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- Spachts honored for years of service
- Lititz women’s chorus seeking new members
- MCFEE Family Breakfast set for Oct. 24
- Cavalcade of Bands set for Halloween
- The Rooster Crows in Lititz
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Marcellus Shale: Providing safer, sustainable waterways
REBECCA LEFEVER Record Express Correspondent
, Staff Writer
As reported in our borough council coverage, continued improvements will soon be made to the Santo Domingo Creek and Lititz Run thanks to a grant from the Marcellus Shale Legacy Fund.
The $300,000 grant was awarded to the borough just before Thanksgiving after nearly a year of discussion, planning and work by local government leaders, organizations and conservation groups.
Lititz Borough Council President Karen Weibel said she hopes the funds will allow for "a continuance of the work being done to restore the Lititz Run and its tributaries, which in turn positively impacts stormwater flows, water quality, and makes for a more viable watershed."
It was announced in 2012 that gas well drillers would have to pay an impact fee that would go back to local and state agencies, according to the Pennsylvania Land Trust Association. The fees vary each year based on natural gas prices, but in 2012, drillers paid up to $45,000 per well, according to the association’s website.
The Marcellus Legacy Fund receives 40 percent of the total revenue from the impact fee. About 15 percent of that is distributed to counties for "environmental initiatives," which include trails, waterways, greenways and community parks, according to the land trust.
Rep. Steven Mentzer, Lititz’s representative in Harrisburg, said in an email that he worked hard to convince policymakers that the funds were important to many natural resources in the area.
"Not only is Lititz Run and the Santo Domingo Creek within the Chesapeake Bay Watershed, if you have ever driven past Wilbur Chocolate you know it is of great value to the borough’s residents," Mentzer said.
The Commonwealth Financing Authority has already helped direct $5.6 million to 32 stream restoration projects in Pennsylvania, Mentzer added. In the past two years, $400 million has been collected through the impact fees to assist in environmental improvements, he said.
"It’s a neat concept," said Michael LaSala, director of product development and management with LandStudies in Lititz. "It’s not just restoring the stream, but it’s bridge improvements, park assistance and education components."
Borough manager Sue Barry said the grant will help provide "improvements by way of removal and control of invasive plant species, stabilization and revegetation of disturbed areas, construction of channel improvements and bank stabilization from the pedestrian bridge to the Locust Street bridge."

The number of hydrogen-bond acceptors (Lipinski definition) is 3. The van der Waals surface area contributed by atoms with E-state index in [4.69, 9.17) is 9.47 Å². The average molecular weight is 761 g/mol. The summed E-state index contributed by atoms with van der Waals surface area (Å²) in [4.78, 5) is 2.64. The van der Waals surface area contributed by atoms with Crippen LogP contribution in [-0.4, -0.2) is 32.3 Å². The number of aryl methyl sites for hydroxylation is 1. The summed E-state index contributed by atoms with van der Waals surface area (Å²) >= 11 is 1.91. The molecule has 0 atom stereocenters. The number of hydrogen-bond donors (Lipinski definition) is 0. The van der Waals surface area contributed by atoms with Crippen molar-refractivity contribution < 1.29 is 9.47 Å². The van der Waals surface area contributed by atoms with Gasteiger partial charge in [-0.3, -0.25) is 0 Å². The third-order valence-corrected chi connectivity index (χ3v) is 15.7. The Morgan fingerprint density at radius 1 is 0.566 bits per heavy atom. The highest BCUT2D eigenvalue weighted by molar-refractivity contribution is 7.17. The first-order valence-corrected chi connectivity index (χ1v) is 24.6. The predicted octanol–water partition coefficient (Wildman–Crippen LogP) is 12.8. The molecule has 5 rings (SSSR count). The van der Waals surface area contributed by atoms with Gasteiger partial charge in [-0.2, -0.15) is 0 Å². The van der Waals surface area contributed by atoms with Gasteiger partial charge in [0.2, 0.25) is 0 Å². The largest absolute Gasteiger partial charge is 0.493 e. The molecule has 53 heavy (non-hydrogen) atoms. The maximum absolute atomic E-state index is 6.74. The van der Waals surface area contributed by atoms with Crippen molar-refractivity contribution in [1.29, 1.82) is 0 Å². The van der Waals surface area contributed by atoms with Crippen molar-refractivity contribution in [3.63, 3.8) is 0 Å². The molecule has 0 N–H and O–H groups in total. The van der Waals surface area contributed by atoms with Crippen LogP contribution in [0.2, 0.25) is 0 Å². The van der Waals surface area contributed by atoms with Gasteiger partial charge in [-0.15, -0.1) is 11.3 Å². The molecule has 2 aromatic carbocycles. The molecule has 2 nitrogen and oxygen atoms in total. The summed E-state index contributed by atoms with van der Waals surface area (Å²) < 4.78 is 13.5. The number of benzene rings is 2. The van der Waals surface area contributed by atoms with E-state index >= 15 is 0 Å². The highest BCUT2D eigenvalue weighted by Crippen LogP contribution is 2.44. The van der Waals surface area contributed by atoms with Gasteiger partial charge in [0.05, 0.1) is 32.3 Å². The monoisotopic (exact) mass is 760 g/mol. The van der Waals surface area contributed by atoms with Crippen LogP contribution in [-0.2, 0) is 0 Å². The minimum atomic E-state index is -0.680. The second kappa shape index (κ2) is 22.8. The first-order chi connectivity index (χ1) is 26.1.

The grant application, which, LaSala said, was one of the most in-depth he has ever seen, took several months of researching how the money would be applied and proving that Lititz had a need for the funds.
"It had a lot to do with our backyard," LaSala said. "I’m a Lititz resident, my kids play at (Lititz Springs Park) and it just plays in to that community impact of knowing the improvements that we need."
There’s noted erosion, LaSala said, between Lititz Springs Park and Oak Street. There also are areas that lead to sediment in the Chesapeake Bay, something the borough is committed to preventing thanks to Permit MS4, which requires municipality-owned land to follow certain regulations, LaSala said.
A lot of esthetic factors also play in, meaning that the park and municipal buildings can be updated through the funds. Officials also hope to ensure there is always a community platform in regard to flood prevention. An access point also will be created for students from Warwick School District, encouraging educational opportunities, LaSala said.
"It’s continuing on a lot of things that have already been done," he added.
Weibel said the formation of the Flood Control Committee helped the borough to allocate several borough projects under that group of volunteers.
"Anytime we can leverage public, private or matching funds to do a project we explore the opportunity," she said.
Despite some of the controversy surrounding Marcellus Shale the past few years, Mentzer said, "there has been increased safety structure and water well setback distance for shale gas wells."
"Notice to landowners on nearby shale well permits have been enhanced and it grants the state authority to terminate drilling licenses of companies that violate regulations," he said.
The money will be a big help to the borough, LaSala added, especially since it only requires a 15 percent match.
"Even that is difficult to come by these days," he said. "We did a lot of work off the clock to make this happen. We want to continue to do things that keep Lititz in the forefront… I think that’s part of what makes us America’s Coolest Small Town."
More GRANT, page A22